Now as MtGox mentions, if the altered transaction doesn’t make it into a block, the attacker can just redeposit the coins and try again.

So that’s what they claim is going on. However, from my armchair perspective I’m still a little skeptical. Let me give my reasons.

  1. Even though the transaction ID has been altered, it’s still relatively easy to tell that the transaction went through. Just look at the receiving address and check to see if it received any transactions for the same amount of bitcoins. If so, check to see if the input address matches MtGox’s address. If done correctly, transaction malleability isn’t a problem at all.
  2. AML/KYC regulations require MtGox to record the identity of all its customers. To use the exchange you have to provide a government issued ID. In other words, MtGox would know who was doing this attack. I suppose this person could plausibly claim ignorance, but would you try to scam a company using an account linked to your identity?
  3. I suppose an attacker could be doing this to other people’s withdrawals, maybe in an attempt to create chaos and drive down the price. But even here, people would still receive their bitcoins as requested. Remember we had widespread reports of people not receiving any bitcoins. It seems unlikely to me that people would complain like that if the withdrawal actually went through.

So my gut tells me there are other problems with MtGox that we still don’t know about. Transaction malleability could be a problem, but it’s an easy fix for them. Either way people need to understand that Bitcoin is not broken. These are much more MtGox problems than Bitcoin problems.

Here’s what core developer Pieter Wuille wrote this morning on the developer mailing list:

Hi all,

I was a bit surprised to see MtGox’s announcement. The malleability of
transactions was known for years already (see for example the wiki
article on it, https://en.bitcoin.it/wiki/Transaction_Malleability it,
or mails on this list from 2012 and 2013). I don’t consider it a very
big problem, but it does make it harder for infrastructure to interact
with Bitcoin. If we’d design Bitcoin today, I’m sure we would try to
avoid it altogether to make life easier for everyone.

But we can’t just change all infrastructure that exists today. We’re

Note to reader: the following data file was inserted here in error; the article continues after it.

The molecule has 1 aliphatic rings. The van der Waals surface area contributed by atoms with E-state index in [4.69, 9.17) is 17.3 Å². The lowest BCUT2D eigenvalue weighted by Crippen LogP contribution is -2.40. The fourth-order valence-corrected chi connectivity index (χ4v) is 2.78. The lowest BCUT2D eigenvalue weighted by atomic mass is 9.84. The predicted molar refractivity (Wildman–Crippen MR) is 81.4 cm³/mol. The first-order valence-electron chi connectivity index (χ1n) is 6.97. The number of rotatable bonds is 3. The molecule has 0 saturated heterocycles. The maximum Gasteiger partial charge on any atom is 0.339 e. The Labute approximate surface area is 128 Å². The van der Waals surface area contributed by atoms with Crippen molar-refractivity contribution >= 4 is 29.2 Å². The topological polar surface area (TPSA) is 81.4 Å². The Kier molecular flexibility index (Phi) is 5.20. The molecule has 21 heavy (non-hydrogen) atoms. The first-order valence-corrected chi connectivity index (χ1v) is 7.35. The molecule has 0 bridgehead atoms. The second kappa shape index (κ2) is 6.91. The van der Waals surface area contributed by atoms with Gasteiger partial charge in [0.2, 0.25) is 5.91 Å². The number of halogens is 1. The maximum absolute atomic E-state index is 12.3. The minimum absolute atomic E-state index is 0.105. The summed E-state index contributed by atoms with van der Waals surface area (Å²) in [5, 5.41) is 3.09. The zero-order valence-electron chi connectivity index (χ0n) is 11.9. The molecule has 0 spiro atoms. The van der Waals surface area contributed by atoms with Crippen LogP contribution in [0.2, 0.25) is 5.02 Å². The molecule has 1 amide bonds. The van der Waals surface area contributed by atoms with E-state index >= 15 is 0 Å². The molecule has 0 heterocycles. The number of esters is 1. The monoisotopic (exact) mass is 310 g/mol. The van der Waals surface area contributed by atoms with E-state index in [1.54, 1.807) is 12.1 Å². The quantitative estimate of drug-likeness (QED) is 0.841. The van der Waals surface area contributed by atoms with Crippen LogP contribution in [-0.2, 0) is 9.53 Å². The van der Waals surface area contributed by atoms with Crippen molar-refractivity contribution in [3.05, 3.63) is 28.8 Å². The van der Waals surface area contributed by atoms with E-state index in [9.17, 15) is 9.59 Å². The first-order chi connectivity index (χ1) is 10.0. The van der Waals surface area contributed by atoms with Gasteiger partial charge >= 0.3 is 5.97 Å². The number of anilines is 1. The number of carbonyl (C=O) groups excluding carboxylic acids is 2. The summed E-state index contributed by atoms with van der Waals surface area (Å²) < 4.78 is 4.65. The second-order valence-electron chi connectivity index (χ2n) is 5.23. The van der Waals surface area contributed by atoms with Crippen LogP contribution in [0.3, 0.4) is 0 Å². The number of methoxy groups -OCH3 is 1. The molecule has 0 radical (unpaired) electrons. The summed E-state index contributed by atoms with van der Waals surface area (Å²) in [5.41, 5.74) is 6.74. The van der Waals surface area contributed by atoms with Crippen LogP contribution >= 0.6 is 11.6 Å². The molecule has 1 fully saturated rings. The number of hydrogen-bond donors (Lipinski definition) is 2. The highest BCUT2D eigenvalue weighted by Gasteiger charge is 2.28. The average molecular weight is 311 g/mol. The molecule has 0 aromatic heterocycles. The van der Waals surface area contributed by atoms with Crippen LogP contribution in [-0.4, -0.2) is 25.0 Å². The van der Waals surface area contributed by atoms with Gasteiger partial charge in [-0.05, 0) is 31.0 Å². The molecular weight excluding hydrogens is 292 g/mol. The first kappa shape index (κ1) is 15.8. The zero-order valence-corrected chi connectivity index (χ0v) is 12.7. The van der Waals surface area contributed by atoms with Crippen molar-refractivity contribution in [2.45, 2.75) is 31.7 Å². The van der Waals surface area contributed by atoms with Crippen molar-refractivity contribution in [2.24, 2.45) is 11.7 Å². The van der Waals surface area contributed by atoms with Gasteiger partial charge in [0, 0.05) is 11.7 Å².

slowly working towards making malleability harder (and hopefully
impossible someday), but this will take a long time. For example, 0.8
not supporting non-DER encoded signatures was a step in that direction
(and ironically, the trigger that caused MtGox’s initial problems
here). In any case, this will take years, and nobody should wait for
this.

There seem to be two more direct problems here.
* Wallets which deal badly with modified txids.
* Services that use the transaction id to detect unconfirming transactions.

The first is something that needs to be done correctly in software –
it just needs to be aware of malleability.

The second is something I was unaware of and would have advised
against. If you plan on reissuing a transaction because on old version
doesn’t confirm, make sure to make it a double spend of the first one
– so that not both can confirm.

I certainly don’t like press making this sound like a problem in the
Bitcoin protocol or clients. I think this is an issue that needs to be
solved at the layer above – the infrastructure building on the Bitcoin
system. Despite that, I do think that we (as a community, not just
developers) can benefit from defining a standard way to identify
transactions unambiguously.

UPDATE: Rick Falkvinge has provided a good summary of the problems:

Here’s the real problem: MtGox is running its own homebuilt bitcoin software, and has not cared to update and upgrade that software along with the developments of the bitcoin protocol. Recently, after a very long grace period, the bitcoin protocol tightened slightly in order to disallow unnecessary information in transaction records, and did this to fix the malleability problem that MtGox blamed.

So the problem of malleability remained at MtGox, while having been fixed in the rest of the world. This – the discrepancy itself – was the root cause of the problem, because it meant that MtGox started issuing invalid transaction records for bitcoin withdrawals. Obviously, they were rejected by the bitcoin network.[…]

What this means is that MtGox wasn’t the subject of some skilled hacking related to transaction malleability. Instead, bad code hygiene was causing MtGox to broadcast invalid transactions, which could trivially be corrected and re-broadcast, causing all these problems downstream.

Original content by Chris, copyleft, tips welcome